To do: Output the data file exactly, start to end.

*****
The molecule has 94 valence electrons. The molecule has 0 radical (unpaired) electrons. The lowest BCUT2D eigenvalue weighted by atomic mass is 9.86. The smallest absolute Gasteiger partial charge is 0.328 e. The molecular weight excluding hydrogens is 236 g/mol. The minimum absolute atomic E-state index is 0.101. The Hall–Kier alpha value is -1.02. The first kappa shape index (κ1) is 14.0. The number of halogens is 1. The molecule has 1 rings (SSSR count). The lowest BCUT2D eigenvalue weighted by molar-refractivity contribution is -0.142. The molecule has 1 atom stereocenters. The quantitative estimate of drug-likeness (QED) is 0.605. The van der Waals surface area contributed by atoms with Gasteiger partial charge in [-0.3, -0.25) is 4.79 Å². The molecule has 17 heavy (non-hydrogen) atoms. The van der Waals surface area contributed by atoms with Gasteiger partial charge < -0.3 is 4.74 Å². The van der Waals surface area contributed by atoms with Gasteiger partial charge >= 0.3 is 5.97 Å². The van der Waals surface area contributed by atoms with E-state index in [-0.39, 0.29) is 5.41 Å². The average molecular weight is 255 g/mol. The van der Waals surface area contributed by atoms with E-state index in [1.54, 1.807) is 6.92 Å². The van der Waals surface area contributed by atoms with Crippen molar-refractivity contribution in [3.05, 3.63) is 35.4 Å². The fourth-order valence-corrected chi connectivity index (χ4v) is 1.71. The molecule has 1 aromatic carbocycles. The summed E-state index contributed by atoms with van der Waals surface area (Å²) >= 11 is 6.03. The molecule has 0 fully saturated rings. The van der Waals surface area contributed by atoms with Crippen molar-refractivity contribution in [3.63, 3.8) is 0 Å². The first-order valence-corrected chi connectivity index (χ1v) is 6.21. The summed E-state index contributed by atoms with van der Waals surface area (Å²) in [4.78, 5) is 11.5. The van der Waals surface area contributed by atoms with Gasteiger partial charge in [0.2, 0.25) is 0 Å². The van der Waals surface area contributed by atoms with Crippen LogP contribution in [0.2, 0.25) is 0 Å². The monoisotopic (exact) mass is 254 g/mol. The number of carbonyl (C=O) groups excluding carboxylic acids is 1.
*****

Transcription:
The molecule has 94 valence electrons. The molecule has 0 radical (unpaired) electrons. The lowest BCUT2D eigenvalue weighted by atomic mass is 9.86. The smallest absolute Gasteiger partial charge is 0.328 e. The molecular weight excluding hydrogens is 236 g/mol. The minimum absolute atomic E-state index is 0.101. The Hall–Kier alpha value is -1.02. The first kappa shape index (κ1) is 14.0. The number of halogens is 1. The molecule has 1 rings (SSSR count). The lowest BCUT2D eigenvalue weighted by molar-refractivity contribution is -0.142. The molecule has 1 atom stereocenters. The quantitative estimate of drug-likeness (QED) is 0.605. The van der Waals surface area contributed by atoms with Gasteiger partial charge in [-0.3, -0.25) is 4.79 Å². The molecule has 17 heavy (non-hydrogen) atoms. The van der Waals surface area contributed by atoms with Gasteiger partial charge < -0.3 is 4.74 Å². The van der Waals surface area contributed by atoms with Gasteiger partial charge >= 0.3 is 5.97 Å². The van der Waals surface area contributed by atoms with E-state index in [-0.39, 0.29) is 5.41 Å². The average molecular weight is 255 g/mol. The van der Waals surface area contributed by atoms with E-state index in [1.54, 1.807) is 6.92 Å². The van der Waals surface area contributed by atoms with Crippen molar-refractivity contribution in [3.05, 3.63) is 35.4 Å². The fourth-order valence-corrected chi connectivity index (χ4v) is 1.71. The molecule has 1 aromatic carbocycles. The summed E-state index contributed by atoms with van der Waals surface area (Å²) >= 11 is 6.03. The molecule has 0 fully saturated rings. The van der Waals surface area contributed by atoms with Crippen molar-refractivity contribution in [3.63, 3.8) is 0 Å². The first-order valence-corrected chi connectivity index (χ1v) is 6.21. The summed E-state index contributed by atoms with van der Waals surface area (Å²) in [4.78, 5) is 11.5. The van der Waals surface area contributed by atoms with Gasteiger partial charge in [0.2, 0.25) is 0 Å². The van der Waals surface area contributed by atoms with Crippen LogP contribution in [0.2, 0.25) is 0 Å². The monoisotopic (exact) mass is 254 g/mol. The number of carbonyl (C=O) groups excluding carboxylic acids is 1.